OPINION | How the commercialization of music festivals ruined live music

The commercialization of music festivals has changed the face of live music. While it has brought many benefits, there are also many concerns about how commercialization may affect the authenticity and the future of music events. Cora Mark | Sun News Daily

Share This:

Booking tickets to see your favorite artist and the anticipation leading up to the concert is such a thrill. The day of, you and your friends are getting ready for a night of live music, hearing your favorite songs and bonding with the crowd because you are all there for the same reason: the beauty of live music.

You feel the bass in your chest and waves of euphoria are washing over you. You lose yourself in the moment with every chord portraying nostalgia and raw emotion. As the final notes fade into the night, there’s a feeling of group cleansing—a wordless, shared emotion. You are energized, alive and deeply touched by the music’s ability to bring people together as you leave the show.

For festival junkies, these annual celebrations are a place for music connoisseurs to come together and absorb live music with like-minded people. Now, many festivals have become overhyped photo-ops with great music.

For example, look at festivals like Lollapalooza, Tomorrowland, EDC or Ultra Music Festival. Many younger generations, including myself, only know about these celebrations due to social media publicity and various brands sending influencers there. With the rise of modern entertainment, these publicity hubs have struck an interest in festivalgoers and will be resonating as a prominent topic of discussion in recent years.

In the early ’60s when these festivals were changing history, they were an experience full of peace, love and happiness. They were a place where some of the biggest names in the industry, underground artists and global favorite headliners would be able to share their music live with thousands of people.

With the advance of technology, so has the rise of celebrities. One viral video could give you enough publicity to become the next social media influencer or world-famous musical genius.

In the early ’80s to the 2000s, MTV was one of the only places for music fans to tune in and watch music videos and concerts, and it was a way to promote artists and new rising records. MTV played a pivotal role in the commercialization of music festivals by promoting, endorsing and broadcasting these events to a global audience while shaping the culture of the music industry.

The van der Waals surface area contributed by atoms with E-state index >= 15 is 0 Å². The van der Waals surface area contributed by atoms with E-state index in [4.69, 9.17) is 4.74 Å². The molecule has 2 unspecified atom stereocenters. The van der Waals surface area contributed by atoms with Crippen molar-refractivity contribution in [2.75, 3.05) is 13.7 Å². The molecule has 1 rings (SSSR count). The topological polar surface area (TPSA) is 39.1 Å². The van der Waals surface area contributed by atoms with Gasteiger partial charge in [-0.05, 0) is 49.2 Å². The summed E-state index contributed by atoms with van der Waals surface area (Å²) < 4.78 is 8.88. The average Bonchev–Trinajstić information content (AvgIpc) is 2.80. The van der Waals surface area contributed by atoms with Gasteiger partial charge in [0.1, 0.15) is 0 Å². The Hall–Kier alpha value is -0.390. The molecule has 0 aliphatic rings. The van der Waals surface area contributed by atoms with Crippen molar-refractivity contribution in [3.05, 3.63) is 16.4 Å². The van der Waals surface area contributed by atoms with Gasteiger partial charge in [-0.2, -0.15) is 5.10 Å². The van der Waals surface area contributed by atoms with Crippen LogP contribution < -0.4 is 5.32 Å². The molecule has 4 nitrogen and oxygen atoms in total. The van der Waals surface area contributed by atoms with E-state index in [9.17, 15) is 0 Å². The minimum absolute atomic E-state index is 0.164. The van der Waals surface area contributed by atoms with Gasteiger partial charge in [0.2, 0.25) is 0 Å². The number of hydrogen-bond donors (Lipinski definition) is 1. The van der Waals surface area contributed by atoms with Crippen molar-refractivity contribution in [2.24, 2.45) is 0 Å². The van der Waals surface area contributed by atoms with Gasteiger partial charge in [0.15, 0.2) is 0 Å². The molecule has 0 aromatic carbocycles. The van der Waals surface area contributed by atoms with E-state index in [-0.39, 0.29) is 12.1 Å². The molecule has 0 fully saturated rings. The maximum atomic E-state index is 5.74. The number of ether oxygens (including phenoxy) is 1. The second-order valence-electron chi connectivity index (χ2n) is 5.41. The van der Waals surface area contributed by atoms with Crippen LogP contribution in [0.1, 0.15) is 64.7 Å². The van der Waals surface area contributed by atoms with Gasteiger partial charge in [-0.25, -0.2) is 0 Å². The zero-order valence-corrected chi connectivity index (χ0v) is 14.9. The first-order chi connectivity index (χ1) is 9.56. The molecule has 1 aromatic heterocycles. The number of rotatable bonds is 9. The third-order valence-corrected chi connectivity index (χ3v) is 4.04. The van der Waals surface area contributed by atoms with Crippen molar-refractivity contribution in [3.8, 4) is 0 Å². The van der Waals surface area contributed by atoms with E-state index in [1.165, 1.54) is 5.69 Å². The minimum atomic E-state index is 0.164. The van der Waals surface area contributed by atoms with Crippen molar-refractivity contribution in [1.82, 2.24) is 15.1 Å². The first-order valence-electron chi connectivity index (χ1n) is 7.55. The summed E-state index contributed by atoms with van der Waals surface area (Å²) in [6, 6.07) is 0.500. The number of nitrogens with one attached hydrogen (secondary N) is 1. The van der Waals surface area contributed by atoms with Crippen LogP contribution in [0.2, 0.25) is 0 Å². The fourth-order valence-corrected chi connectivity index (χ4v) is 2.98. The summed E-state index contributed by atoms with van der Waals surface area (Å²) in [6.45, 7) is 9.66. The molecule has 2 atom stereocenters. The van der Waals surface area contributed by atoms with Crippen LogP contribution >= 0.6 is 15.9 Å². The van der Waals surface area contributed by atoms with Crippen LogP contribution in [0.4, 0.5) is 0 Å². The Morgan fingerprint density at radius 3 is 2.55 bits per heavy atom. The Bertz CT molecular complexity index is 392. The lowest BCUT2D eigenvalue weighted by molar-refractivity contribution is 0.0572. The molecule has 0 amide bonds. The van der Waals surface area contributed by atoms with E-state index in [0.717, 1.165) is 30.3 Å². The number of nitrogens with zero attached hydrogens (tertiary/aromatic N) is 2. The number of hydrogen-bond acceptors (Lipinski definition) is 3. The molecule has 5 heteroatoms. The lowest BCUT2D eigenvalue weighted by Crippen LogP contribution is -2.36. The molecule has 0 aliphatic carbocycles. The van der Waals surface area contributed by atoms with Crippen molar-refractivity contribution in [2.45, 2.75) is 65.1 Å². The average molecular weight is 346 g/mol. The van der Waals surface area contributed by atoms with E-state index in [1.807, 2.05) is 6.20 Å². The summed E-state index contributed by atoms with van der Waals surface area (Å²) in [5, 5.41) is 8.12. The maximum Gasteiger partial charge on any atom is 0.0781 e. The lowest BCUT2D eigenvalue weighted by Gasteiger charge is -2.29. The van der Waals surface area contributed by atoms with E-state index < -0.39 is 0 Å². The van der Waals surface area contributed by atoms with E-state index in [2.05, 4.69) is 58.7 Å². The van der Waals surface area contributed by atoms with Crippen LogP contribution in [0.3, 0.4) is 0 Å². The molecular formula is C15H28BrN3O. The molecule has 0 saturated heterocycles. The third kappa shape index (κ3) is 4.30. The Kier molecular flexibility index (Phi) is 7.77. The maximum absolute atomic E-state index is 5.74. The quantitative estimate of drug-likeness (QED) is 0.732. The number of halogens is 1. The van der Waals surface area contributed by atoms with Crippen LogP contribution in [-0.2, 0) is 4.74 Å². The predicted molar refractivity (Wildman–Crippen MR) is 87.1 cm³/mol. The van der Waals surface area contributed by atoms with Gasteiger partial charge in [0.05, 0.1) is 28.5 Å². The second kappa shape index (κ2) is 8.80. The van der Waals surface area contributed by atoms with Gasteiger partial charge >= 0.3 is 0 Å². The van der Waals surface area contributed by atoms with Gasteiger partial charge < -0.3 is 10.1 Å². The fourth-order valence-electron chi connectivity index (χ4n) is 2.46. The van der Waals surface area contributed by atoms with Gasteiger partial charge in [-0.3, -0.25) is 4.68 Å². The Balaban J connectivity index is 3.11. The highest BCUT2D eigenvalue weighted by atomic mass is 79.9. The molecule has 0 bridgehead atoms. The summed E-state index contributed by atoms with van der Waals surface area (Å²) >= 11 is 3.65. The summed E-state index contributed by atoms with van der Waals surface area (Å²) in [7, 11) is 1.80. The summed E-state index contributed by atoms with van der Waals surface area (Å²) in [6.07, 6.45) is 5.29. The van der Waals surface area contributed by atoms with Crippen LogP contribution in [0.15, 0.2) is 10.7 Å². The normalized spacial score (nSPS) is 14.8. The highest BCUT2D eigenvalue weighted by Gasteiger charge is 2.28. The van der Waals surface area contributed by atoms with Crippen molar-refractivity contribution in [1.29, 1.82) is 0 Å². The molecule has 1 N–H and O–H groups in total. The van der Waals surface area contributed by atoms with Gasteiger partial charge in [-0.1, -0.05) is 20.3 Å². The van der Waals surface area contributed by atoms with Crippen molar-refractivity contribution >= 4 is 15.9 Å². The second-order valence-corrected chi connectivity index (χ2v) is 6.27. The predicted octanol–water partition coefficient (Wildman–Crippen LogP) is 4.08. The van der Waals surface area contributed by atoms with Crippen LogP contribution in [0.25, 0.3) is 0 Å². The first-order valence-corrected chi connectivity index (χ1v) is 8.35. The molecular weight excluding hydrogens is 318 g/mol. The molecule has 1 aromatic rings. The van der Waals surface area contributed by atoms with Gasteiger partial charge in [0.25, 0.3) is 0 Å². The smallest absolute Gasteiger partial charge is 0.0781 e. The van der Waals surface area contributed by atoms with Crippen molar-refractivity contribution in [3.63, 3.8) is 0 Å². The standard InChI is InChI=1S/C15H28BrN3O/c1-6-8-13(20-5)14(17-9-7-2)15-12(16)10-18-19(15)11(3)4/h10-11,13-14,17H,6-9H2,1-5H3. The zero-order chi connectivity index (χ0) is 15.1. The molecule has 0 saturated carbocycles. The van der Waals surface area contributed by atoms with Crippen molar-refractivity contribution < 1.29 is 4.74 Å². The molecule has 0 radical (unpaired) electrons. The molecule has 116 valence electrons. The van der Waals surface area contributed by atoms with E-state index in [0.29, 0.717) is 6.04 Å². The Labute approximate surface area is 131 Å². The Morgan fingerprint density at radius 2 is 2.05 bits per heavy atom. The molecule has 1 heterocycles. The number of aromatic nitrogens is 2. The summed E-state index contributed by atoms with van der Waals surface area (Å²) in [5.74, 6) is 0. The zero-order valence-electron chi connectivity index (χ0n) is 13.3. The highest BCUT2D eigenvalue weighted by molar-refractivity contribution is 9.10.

The network launched performers like Madonna and Michael Jackson to new heights in their careers, and it also helped smaller performers get their start in the music industry. Covering festivals like Lollapalooza, Coachella, Woodstock, MTV Spring Break and Rock in Rio made it known globally of the environment and what the hype was all about.

However, we need to stop commercializing music festivals. A prime example of this is Woodstock ’99. The Woodstock Music and Art Fair had its first appearance in 1969 in upper New York, bringing together half a million people with the aspiration of celebrating three days of peace and music. Two years after the first successful appearances, Woodstock ’99 hit the radio and press to invite people for their third annual celebration.

Woodstock 99′ started out as any other year with 186,983 tickets sold. But due to publicity, over 400,000 people showed up, leading to one of the biggest festival train wrecks in history. Woodstock turned into a war zone due to the extremely poor organization, the intoxicating lineup of Limp Bizkit, Red Hot Chili Peppers and Rage Against The Machine, and the immense lack of water, food and overfilling bathrooms.

Another example of over-publicizing a festival is Coachella, one of the largest, most popular, overrated and glamorized music festivals in the United States, or California’s Disney for adults. Think of flower crowns, Tumblr 2016 era, Free People pop-ups, crochet vests, brand deals, minimal clothing and glitter. Coachella is a two-weekend festival held outside of Palm Springs, California in the Colorado Desert.

Due to the feature of many emerging artists, A-list Celebrities, social media influencers who are paid to be there, and a widespread and diverse lineup, Coachella continues to be a money pot and one big publicity stunt. This commercialization has taken away the soul of Coachella and many other music festivals and why they came to be.

As someone who has a love for live music and has been to many music events, I get the hype. I love the environment of everyone being there because we all love the same artist. I love that live music and festivals can bond people.

The publicity of these festivals has transformed the music festival business, and it is necessary to evaluate its impact and strive toward a more sustainable and equal future for live music events. As a result, ticket costs have skyrocketed and many festivals have lost their authenticity, which many people, including myself, have grown to adore.

Looking back on the musical events that you have partaken in, live music provides an indescribable feeling. The euphoric feeling after a show, when you look at your friends in awe due to the magical experience you just lived through or sitting in silence on the long drive home, is being ruined. It is time to reignite the flame of originality in music festivals honoring the legacy that has been left behind us.